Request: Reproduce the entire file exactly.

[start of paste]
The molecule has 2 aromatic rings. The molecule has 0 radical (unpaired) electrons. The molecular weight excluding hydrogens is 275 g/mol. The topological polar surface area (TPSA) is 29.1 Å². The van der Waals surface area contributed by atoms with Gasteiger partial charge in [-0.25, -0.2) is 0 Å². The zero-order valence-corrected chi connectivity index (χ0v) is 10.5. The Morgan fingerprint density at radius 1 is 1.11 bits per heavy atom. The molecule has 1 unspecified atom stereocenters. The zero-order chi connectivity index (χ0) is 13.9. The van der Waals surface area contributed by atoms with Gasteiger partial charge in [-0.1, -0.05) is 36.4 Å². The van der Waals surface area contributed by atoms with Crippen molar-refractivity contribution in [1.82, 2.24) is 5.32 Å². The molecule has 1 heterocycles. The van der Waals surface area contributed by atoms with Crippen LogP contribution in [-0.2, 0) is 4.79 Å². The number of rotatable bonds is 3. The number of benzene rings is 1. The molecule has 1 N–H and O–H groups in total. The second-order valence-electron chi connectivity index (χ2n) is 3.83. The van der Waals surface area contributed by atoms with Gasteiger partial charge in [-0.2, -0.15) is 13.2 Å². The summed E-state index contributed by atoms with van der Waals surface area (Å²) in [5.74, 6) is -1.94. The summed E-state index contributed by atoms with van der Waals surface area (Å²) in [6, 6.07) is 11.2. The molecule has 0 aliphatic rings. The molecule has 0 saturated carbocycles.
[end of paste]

The molecule has 2 aromatic rings. The molecule has 0 radical (unpaired) electrons. The molecular weight excluding hydrogens is 275 g/mol. The topological polar surface area (TPSA) is 29.1 Å². The van der Waals surface area contributed by atoms with Gasteiger partial charge in [-0.25, -0.2) is 0 Å². The zero-order valence-corrected chi connectivity index (χ0v) is 10.5. The Morgan fingerprint density at radius 1 is 1.11 bits per heavy atom. The molecule has 1 unspecified atom stereocenters. The zero-order chi connectivity index (χ0) is 13.9. The van der Waals surface area contributed by atoms with Gasteiger partial charge in [-0.1, -0.05) is 36.4 Å². The van der Waals surface area contributed by atoms with Crippen molar-refractivity contribution in [1.82, 2.24) is 5.32 Å². The molecule has 1 heterocycles. The van der Waals surface area contributed by atoms with Crippen LogP contribution in [-0.2, 0) is 4.79 Å². The number of rotatable bonds is 3. The number of benzene rings is 1. The molecule has 1 N–H and O–H groups in total. The second-order valence-electron chi connectivity index (χ2n) is 3.83. The van der Waals surface area contributed by atoms with Gasteiger partial charge in [-0.2, -0.15) is 13.2 Å². The summed E-state index contributed by atoms with van der Waals surface area (Å²) in [5.74, 6) is -1.94. The summed E-state index contributed by atoms with van der Waals surface area (Å²) in [6, 6.07) is 11.2. The molecule has 0 aliphatic rings. The molecule has 0 saturated carbocycles.